Dear Dr. Yael:
After 30 years of marriage, some things that bothered me before are now magnified. While my husband was trying to make a living I stayed home, doing the shopping and taking care of the kids. I never demanded – and still don’t require – vacations, fancy clothing and going out to eat.
I feel as if I am not my husband’s friend or equal partner. At times I feel like I just work in my home – unappreciated, unloved and lonely. We probably should have worked more on our marriage, but instead we just let things proceed as they were. There were blowups, both of us said things that were not nice, and then things improved for a short time. I always felt that he was a little selfish, always worrying how tired he was and never really caring whether I had a hard day and needed help with the kids or in the house. While I appreciate all of his positive efforts, I also want to feel appreciated.
As we are now getting older, I feel that he asks the kids for their opinions more than he asks me for mine. Much of what he ends up doing is okay, but it is his way of going about things that bothers me. I should be his partner in making decisions, but I feel like my opinion is not wanted. If I disagree with him, either my view is criticized or it is said about me in private that I am difficult and going through a crisis.
Do women in their 50s, my age bracket, regularly experience what I’m going through? I thought that as we got older we would have a warmer and more loving relationship; instead I feel lonely and that I’m always taking a back seat to everyone. I feel that my husband does not value and support me.
How do I channel my feelings for the better, and have us become true life partners?
P.S. My children think that I am undergoing a crisis. I assure you that that is not the case; I am simply realizing that things need to change in order for me to be happier. I no longer wish to brush everything under the rug.
Dear Saddened Wife:
I sympathize with your plight.
The roles of mother and wife are of paramount importance and, unfortunately, often not appreciated. I am sure that your family’s successes are due largely to your efforts. However, it seems that you feel that your husband doesn’t appreciate you and doesn’t value your opinion.
Based on your letter, it is unclear how your husband actually feels and what his perspective is on the situation. You seem to feel that you’ve sacrificed a great deal during your marriage and that you clearly feel unappreciated and unloved despite your efforts. (I will suggest ways to help you improve your situation but, to be fair, as I am only hearing your side of the story I will refrain from commenting about your husband.)
It is imperative that you discuss your feelings with your husband. It is very possible that he doesn’t even realize how he is making you feel. It is also possible that your husband may not feel this way about you, but you think he feels this way because of certain actions of his. This may lead you to conclude that his actions are meant to be negative.
It is very important for a woman to have self-esteem. As your children are grown, you might consider doing something outside the home. Maybe it is time for you to start loving and caring for yourself. Perhaps you should do some kind of creative and energetic work – either to earn money or for chesed – that will make you feel happier. Since no spouse can actually fulfill all of the other’s emotional needs, being involved in other activities might very well increase your level of happiness.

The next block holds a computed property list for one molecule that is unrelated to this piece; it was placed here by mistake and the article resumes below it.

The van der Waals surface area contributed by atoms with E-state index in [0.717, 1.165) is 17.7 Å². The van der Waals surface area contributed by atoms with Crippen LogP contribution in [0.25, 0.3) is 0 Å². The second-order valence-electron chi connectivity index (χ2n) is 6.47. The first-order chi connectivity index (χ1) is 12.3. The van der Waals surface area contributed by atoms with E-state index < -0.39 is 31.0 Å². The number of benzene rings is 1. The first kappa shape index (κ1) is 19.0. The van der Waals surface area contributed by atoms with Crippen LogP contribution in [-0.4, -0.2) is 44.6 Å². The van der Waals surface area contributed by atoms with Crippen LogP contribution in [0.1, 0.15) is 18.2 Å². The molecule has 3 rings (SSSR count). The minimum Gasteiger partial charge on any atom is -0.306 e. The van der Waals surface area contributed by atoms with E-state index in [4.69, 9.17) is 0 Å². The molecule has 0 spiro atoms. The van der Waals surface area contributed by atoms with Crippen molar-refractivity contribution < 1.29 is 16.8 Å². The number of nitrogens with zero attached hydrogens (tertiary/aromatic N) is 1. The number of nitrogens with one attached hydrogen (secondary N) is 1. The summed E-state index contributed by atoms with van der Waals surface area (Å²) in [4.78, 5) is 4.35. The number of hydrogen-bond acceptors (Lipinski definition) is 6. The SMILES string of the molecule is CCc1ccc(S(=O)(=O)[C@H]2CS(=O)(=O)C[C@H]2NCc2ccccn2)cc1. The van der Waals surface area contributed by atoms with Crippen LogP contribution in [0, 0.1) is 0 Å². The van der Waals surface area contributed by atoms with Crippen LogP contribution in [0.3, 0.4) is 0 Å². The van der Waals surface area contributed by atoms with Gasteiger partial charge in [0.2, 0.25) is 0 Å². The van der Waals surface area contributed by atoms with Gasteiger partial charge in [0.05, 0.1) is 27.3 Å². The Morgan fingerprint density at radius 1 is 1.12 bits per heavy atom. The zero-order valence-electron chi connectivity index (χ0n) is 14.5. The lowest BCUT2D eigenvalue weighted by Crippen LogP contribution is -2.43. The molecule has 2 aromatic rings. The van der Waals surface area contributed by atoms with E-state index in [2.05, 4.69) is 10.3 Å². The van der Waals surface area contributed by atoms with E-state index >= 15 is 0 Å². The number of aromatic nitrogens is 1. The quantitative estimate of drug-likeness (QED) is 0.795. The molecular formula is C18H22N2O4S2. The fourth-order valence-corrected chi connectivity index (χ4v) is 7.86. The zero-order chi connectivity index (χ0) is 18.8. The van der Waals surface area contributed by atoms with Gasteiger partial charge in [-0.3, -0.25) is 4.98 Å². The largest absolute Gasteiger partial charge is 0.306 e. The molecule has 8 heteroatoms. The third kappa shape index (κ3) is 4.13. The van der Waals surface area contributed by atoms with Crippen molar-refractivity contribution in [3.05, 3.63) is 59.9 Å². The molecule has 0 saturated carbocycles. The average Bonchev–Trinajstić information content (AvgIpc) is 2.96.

Ponder these questions: Do you spend time with friends? Do you have a regular exercise routine? Do you sleep enough and eat well? By making self-enhancement in these areas, you will be taking care of your needs. This does not mean you are selfish; rather, you are feeding yourself emotionally and physically.
On the exercise front, think about walking. It is obviously inexpensive, and a great way to upgrade yourself physically. Try to get a walking partner (you might even become close friends with this person), and begin this exercise now – with the spring/early summer weather upon us. And adhere to a strict walking schedule, so as to gain its full benefits.
To boost your marriage, take a vacation with your husband – it does not have to be an inexpensive one. Take a day or two to do some fun things together. Hopefully, focusing on each other will give you the opportunity to rebuild your relationship.
You may also want to seek professional help from someone with a reputation for saving marriages. If your husband refuses to join you, you should attend alone and learn “countermoves.” Hopefully, these countermoves will ultimately lead him to go for therapy with you or to change for the better.
Hatzlachah in dealing with your challenging situation!Dr. Yael Respler
About the Author: Dr. Yael Respler is a psychotherapist in private practice who provides marital, dating and family counseling. Dr. Respler also deals with problems relating to marital intimacy. Letters may be emailed to email@example.com. To schedule an appointment, please call 917-751-4887. Dr. Orit Respler-Herman, a child psychologist, co-authors this column and is now in private practice providing complete pychological evaluations as well as child and adolescent therapy. She can be reached at 917-679-1612. Previous columns can be viewed at www.jewishpress.com and archives of Dr. Respler’s radio shows can be found at www.dryaelrespler.com.
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